Friday, November 8, 2013

Ghost Ranch to Grants, New Mexico: CDT 2013

Ok, ok, ok. I admit it. I AM "a little late." I was hit by two more arctic blasts in the last week and a half. The first storm arrived just as I was leaving Ghost Ranch. Several inches of snow fell on the mesas, and a good 4-10 inches of snow fell on the CDT in the San Pedro Wilderness, creating tough, slow, hiking conditions. The second storm arrived just before I entered the Cibola National Forest, once again dropping several inches of snow on the mesas, and on and around Mt. Taylor.

"Embrace the reality" was another saying of Captain's.
"You have to embrace the reality of what this trail throws at you," Captain told me a few weeks ago.
I did not expect to see snow south of Salida, CO. I did not expect to see snow south of Creede. I did not expect to see snow south of Chama, New Mexico. I did not expect to see snow south of Ghost Ranch, and I did not expect to see snow south of Cuba. Basically, poor planning on my part. But there you have it, I guess I should expect snow anywhere, anytime on this trail, especially this time of year.

I had to laugh out loud a few days ago after experiencing the coldest night on the trail by far, followed by the coldest morning I may have ever experienced in all my days alive on this planet. It was so cold it felt like my face was going to shatter and fall onto the trail in a hundred pieces. My beard had turned white due to frozen crystals forming from my breath. It was so cold, I had to jam my ice cold feet into ziplock bags and into my frozen shoes as if I was attempting to achieve "lotus feet," the art of Chinese foot binding. At the same time, it was so incredibly beautiful on the mesa, the ice crystals reflecting the morning sun. Thankfully, despite the cold mornings, it warmed up quickly each day.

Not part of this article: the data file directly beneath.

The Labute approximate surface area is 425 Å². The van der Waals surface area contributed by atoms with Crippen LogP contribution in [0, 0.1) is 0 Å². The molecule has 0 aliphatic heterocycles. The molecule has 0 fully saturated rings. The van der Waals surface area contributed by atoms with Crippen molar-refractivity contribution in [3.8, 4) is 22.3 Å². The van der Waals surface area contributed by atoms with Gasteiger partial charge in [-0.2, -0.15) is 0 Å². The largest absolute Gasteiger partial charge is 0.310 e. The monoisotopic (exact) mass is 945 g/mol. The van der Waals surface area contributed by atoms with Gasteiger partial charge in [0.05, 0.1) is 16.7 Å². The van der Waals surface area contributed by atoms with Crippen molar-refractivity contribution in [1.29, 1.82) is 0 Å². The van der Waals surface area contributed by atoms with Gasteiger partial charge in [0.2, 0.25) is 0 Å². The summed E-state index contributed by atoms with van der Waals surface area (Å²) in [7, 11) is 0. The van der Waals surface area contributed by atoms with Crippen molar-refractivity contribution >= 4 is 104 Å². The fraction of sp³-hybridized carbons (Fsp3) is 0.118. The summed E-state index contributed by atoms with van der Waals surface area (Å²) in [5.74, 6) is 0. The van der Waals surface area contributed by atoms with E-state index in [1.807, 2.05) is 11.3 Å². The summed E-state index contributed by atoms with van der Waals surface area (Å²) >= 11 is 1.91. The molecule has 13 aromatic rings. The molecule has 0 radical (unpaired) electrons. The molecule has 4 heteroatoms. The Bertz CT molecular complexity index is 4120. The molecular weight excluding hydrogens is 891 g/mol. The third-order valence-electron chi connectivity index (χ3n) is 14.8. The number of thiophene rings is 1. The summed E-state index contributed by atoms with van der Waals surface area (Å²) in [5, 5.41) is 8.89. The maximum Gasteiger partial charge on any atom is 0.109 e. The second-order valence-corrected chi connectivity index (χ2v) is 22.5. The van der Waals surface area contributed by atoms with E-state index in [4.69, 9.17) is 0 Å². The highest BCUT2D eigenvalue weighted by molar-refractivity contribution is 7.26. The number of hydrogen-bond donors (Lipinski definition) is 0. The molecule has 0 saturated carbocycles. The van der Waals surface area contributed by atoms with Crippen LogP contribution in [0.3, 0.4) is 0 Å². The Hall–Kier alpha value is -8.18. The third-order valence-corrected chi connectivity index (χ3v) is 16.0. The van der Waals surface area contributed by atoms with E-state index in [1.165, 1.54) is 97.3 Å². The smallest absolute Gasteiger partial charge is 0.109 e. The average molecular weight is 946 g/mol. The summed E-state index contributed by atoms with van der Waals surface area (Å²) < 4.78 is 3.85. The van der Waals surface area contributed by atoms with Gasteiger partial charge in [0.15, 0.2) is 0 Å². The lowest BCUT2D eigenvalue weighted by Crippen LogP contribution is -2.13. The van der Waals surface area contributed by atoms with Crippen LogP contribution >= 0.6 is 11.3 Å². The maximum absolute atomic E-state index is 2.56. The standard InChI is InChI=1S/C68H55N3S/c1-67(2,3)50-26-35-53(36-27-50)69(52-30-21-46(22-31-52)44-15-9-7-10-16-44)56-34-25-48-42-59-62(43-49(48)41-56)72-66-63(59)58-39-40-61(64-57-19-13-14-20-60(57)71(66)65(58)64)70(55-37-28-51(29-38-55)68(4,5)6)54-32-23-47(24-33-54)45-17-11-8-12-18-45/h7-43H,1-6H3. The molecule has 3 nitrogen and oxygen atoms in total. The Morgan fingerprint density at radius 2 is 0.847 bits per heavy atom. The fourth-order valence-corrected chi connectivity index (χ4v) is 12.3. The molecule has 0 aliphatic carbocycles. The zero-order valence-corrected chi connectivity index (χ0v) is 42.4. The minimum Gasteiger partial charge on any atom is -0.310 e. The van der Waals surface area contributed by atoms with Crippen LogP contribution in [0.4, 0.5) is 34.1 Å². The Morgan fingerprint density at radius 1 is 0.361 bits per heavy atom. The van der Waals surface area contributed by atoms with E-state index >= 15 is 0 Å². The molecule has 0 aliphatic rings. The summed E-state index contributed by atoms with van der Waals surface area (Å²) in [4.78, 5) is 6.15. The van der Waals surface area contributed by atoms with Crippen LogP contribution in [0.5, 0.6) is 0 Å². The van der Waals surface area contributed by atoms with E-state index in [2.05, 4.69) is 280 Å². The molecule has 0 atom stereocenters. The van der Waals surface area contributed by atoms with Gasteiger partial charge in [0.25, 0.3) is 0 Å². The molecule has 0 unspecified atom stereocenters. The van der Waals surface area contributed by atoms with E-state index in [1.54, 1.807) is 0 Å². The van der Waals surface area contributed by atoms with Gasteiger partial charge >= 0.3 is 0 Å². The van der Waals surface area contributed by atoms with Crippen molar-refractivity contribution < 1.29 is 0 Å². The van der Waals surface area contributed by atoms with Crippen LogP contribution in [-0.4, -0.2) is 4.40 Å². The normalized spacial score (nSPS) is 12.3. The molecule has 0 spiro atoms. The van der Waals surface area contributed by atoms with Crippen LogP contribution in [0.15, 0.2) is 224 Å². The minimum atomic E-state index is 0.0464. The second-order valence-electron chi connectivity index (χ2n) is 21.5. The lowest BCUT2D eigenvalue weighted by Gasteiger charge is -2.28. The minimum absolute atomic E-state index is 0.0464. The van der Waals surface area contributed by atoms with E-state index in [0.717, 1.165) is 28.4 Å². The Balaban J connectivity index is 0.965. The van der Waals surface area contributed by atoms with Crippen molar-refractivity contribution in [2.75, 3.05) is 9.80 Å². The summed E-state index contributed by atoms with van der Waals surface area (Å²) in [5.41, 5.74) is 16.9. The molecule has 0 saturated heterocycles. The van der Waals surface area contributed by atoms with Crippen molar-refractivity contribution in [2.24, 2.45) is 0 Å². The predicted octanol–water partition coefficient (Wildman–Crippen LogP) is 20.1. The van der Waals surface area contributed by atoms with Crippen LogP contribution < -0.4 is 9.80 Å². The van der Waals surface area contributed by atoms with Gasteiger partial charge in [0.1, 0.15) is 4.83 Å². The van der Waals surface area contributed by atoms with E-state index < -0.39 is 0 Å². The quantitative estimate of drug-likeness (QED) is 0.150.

Even though the snow once again took center stage in my mind this week, I have to say that from Cuba to the Cibola National Forest was one of my favorite sections of trail so far. The trail traveled through canyon country with fantastic colors and sandstone formations. I also found my first arrowhead, and a few pieces of indigenous pottery, from who knows what day and age. The open spaces of the desert once again made me feel just plain happy.

Just a few weeks left to go before this journey comes to completion. I am hoping to do my best to simply take my time and soak it all in, even if it comes in the form of snow.


  1. Should be having a couple of warm days coming up.

    You've just crossed pretty much the only part of the CDT that I was familiar with-- The part around I-40. I drove through there in December 2011, after my Kentucky adventure. Day hiked in El Malpais. There was plenty of snow then, too. The other time I was in the area was in March, back in the 1990s. There was snow all over the area then, too. So don't dawdle too much longer on the trail!

  2. Excellent Skyhiker! I will write about El Malpais soon.